Thursday, October 13, 2011

It's not just Lion!

I have not yet installed the upgrade of OS X Lion to 10.7.2.  I figured that I had better get some of my important writing out of the way first, particularly after having read the BBC News story this morning about problems with the latest upgrade to iOS 5.  When I first tried to analyze the reasons for all the trouble that Lion had been giving me, I was struck by Ted Landau’s opinion that the whole Lion mess amounted to collateral damage in a process he called “iOS-ification.”  This was Landau’s epithet for a series of interface decisions designed to make the OS X desktop look and act more like the surface of an iPad, which was, at the very least, a slap in the face to those of us who work our desktops really hard for any number of reasons (my writing habits being my own case in point).

This morning’s news now obliges me to think twice about that hypothesis.  If upgrading iOS is turning out to be as much of a mess as upgrading OS X, then the problem runs deeper than the possibility that Apple is now putting its best minds on mobile products leading to neglect for the older stuff.  Now the hypothesis is the one I advanced on Tuesday, which amounts to the possibility that “best minds” are just not as good as they used to be.  Ultimately, we are destined to play out the logic of E. M. Forster’s “The Machine Stops.”  As our support technology degrades, we choose to live with its shortcomings, rather than try to repair them.  Eventually, however, the degradation will be such that nothing works any more, at which point we shall come face to face with our inability to deal with a reality that is no longer mediated by technology.  Is that the future Steve Jobs wanted us to have?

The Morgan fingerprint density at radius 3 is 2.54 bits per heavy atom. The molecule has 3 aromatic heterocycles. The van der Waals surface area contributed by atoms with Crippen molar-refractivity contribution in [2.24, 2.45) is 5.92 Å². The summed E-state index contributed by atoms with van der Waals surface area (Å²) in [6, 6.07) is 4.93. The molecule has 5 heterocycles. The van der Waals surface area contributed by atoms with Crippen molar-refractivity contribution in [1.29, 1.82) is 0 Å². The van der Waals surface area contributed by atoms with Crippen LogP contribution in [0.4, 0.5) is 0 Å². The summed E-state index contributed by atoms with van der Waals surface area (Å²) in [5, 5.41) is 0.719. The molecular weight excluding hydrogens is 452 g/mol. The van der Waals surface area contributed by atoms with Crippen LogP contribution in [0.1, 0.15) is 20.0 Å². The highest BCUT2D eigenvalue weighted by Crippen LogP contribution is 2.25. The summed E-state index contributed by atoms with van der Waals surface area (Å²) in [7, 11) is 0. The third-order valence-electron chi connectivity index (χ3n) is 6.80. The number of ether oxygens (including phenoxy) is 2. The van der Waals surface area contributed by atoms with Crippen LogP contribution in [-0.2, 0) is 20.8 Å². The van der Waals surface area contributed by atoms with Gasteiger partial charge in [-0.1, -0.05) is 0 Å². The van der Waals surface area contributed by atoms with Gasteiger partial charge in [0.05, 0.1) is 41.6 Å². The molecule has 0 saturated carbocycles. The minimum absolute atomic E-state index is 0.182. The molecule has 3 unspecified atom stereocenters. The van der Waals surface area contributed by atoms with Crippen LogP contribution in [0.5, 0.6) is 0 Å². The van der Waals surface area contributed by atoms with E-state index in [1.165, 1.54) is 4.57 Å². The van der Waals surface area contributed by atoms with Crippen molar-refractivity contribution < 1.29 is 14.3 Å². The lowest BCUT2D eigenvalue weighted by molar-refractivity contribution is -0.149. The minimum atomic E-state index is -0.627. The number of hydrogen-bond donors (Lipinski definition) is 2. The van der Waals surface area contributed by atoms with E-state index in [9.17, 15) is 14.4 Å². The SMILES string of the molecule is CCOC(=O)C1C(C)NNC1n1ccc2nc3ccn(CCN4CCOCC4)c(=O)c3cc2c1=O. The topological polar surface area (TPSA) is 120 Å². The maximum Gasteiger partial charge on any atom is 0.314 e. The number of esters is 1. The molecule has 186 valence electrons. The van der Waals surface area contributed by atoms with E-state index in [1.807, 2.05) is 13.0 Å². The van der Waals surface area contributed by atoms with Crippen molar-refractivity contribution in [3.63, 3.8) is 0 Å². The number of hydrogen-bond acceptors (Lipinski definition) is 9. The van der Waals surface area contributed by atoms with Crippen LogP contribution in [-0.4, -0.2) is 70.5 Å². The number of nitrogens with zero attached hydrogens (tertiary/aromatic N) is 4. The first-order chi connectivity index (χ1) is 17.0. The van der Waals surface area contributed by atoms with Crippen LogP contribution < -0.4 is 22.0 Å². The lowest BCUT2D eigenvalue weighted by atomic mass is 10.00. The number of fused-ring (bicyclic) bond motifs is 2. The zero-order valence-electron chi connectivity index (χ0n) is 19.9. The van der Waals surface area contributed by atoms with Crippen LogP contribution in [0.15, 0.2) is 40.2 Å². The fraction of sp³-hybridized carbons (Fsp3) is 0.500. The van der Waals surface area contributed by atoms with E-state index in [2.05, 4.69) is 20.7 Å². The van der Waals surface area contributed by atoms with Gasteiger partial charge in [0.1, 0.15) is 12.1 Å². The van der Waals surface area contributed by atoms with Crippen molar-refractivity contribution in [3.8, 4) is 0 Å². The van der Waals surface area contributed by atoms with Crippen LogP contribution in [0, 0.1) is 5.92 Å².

1 comment:

Inigo Jones said...

There is a deeper problem. Planned obsolescence is coercion.

Most software purchases are the result of coercion rather than expressions of preference in the market. It is therefore reasonable to suppose that relatively few changes to software systems reflect the genuine needs or desires of consumers, given that the price system is not in this case functioning as a way for individuals to coordinate their behavior.

Piracy is one response to this neglect of consumer preference in the market. It is a fair and rational response to intractable market conditions. The open source movement is another response to the neglect of consumer preference in the market; yet open source software has hurdles to more wide-spread adoption, mainly, vendor lock-in.

Whereas businesses in the 1980's saw substantial benefits to adopting computer technology, the computer market today is characterized by diminishing returns. But you never hear about diminishing returns in the technology reporting, because all the journalists are blinded by the myth of progress -- they assume both that what is newer is better and that what is newer must replace what is older.